Net migration into the UK will be above 200,000 from next year, the Treasury watchdog has said, despite Rishi Sunak’s pledge to cut the numbers entering the country.
The impact of post-Brexit visa rules has been reassessed by the Office for Budget Responsibility (OBR) – which concludes they are far more generous than predicted just 8 months ago.
In March, the OBR forecast 136,000 more people would arrive than leave the UK in 2023, a figure expected to decline only slightly to 129,000 in 2026.
But it now says net migration will be 224,000 next year and “settle at 205,000 a year from 2026 onwards,” in its assessment of Jeremy Hunt’s autumn statement.
The big change could cause political problems for the prime minister – after his home secretary, Suella Braverman, said she wants to reinstate the target of below 100,000 arrivals a year.
This week, at the G20 summit, Mr Sunak said he is “committed to getting migration down over time”, while refusing to “put an arbitrary number on it”.
Richard Hughes, the OBR’s chair, told The Independent that official statistics on visas “leads us to believe that the new post-Brexit migration regime is leading to a higher steady state level of migration that we expected”.
“For that reason, we’ve revised up what we think to be the steady state level of migration in our forecasts,” he said.
Higher migration will have an economic boost for the UK, the OBR says, but a modest one – delivering an expected 0.1 per cent boost to overall growth.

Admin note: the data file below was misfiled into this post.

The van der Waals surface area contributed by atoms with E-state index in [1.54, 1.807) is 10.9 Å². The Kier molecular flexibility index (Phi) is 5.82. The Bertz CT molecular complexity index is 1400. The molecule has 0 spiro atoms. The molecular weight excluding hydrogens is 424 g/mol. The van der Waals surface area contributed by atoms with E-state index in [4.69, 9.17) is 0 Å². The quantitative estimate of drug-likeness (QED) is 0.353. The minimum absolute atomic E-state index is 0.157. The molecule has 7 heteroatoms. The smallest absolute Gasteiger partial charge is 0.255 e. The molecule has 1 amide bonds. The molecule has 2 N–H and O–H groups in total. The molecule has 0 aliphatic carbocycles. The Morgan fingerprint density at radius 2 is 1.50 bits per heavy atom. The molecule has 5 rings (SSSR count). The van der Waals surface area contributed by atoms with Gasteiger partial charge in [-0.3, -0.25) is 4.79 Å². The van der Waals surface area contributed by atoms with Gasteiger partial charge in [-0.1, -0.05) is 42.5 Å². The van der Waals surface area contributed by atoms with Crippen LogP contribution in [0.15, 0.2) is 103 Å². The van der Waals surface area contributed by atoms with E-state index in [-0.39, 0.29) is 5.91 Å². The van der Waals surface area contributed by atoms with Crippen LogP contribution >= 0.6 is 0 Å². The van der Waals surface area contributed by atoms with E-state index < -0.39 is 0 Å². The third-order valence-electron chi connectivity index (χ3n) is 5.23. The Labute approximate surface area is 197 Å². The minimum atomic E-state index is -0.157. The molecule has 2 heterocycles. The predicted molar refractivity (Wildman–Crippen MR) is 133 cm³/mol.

James Kirkup, director of the Social Market Foundation, which campaigns for looser migration rules, said: “Without these workers, Britain would face even bigger tax rises and deeper spending cuts.
“Having accepted this economic reality, ministers must speak honestly to voters about economic benefits of immigration.”
The OBR, which is forecasting a 7 per cent slump in living standards up until the 2024 general election, also said the economic hit from Brexit is now “baked in”.
It reiterated its forecast of a 4 per cent decline in output over 15 years, caused by erecting trade barriers with the EU after the UK left the single market.
The overall economy is now forecast to shrink by 1.4 per cent in 2023 – rather than grow by 1.8 per cent – as part of a 2 per cent decline over the course of the recession.
Squeezed incomes, higher interest rates and tumbling house prices, which the OBR expects to fall by 9 per cent by 2024, would all contribute to a recession lasting “just over a year”.